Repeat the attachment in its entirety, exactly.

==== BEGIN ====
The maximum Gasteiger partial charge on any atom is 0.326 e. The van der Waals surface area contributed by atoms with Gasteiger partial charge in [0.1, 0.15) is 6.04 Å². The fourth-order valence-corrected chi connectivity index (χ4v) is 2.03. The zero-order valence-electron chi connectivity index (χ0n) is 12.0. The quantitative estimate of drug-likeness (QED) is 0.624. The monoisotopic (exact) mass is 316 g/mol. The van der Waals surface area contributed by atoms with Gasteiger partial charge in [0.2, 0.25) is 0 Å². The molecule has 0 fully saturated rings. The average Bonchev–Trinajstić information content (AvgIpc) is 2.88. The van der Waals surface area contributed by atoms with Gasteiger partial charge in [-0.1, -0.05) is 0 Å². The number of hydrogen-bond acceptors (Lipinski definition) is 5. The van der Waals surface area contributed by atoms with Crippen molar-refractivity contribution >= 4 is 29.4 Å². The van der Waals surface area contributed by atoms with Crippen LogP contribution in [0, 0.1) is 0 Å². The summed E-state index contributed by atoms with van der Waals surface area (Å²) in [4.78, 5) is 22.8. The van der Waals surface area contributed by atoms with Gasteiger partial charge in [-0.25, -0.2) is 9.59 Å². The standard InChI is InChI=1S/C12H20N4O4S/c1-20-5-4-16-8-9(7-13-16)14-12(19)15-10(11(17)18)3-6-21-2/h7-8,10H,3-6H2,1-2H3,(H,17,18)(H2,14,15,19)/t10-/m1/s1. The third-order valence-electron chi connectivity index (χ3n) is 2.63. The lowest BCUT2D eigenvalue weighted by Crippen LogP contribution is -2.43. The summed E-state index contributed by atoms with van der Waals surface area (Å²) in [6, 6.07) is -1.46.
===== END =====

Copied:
The maximum Gasteiger partial charge on any atom is 0.326 e. The van der Waals surface area contributed by atoms with Gasteiger partial charge in [0.1, 0.15) is 6.04 Å². The fourth-order valence-corrected chi connectivity index (χ4v) is 2.03. The zero-order valence-electron chi connectivity index (χ0n) is 12.0. The quantitative estimate of drug-likeness (QED) is 0.624. The monoisotopic (exact) mass is 316 g/mol. The van der Waals surface area contributed by atoms with Gasteiger partial charge in [0.2, 0.25) is 0 Å². The molecule has 0 fully saturated rings. The average Bonchev–Trinajstić information content (AvgIpc) is 2.88. The van der Waals surface area contributed by atoms with Gasteiger partial charge in [-0.1, -0.05) is 0 Å². The number of hydrogen-bond acceptors (Lipinski definition) is 5. The van der Waals surface area contributed by atoms with Crippen molar-refractivity contribution >= 4 is 29.4 Å². The van der Waals surface area contributed by atoms with Crippen LogP contribution in [0, 0.1) is 0 Å². The summed E-state index contributed by atoms with van der Waals surface area (Å²) in [4.78, 5) is 22.8. The van der Waals surface area contributed by atoms with Gasteiger partial charge in [-0.25, -0.2) is 9.59 Å². The standard InChI is InChI=1S/C12H20N4O4S/c1-20-5-4-16-8-9(7-13-16)14-12(19)15-10(11(17)18)3-6-21-2/h7-8,10H,3-6H2,1-2H3,(H,17,18)(H2,14,15,19)/t10-/m1/s1. The third-order valence-electron chi connectivity index (χ3n) is 2.63. The lowest BCUT2D eigenvalue weighted by Crippen LogP contribution is -2.43. The summed E-state index contributed by atoms with van der Waals surface area (Å²) in [6, 6.07) is -1.46.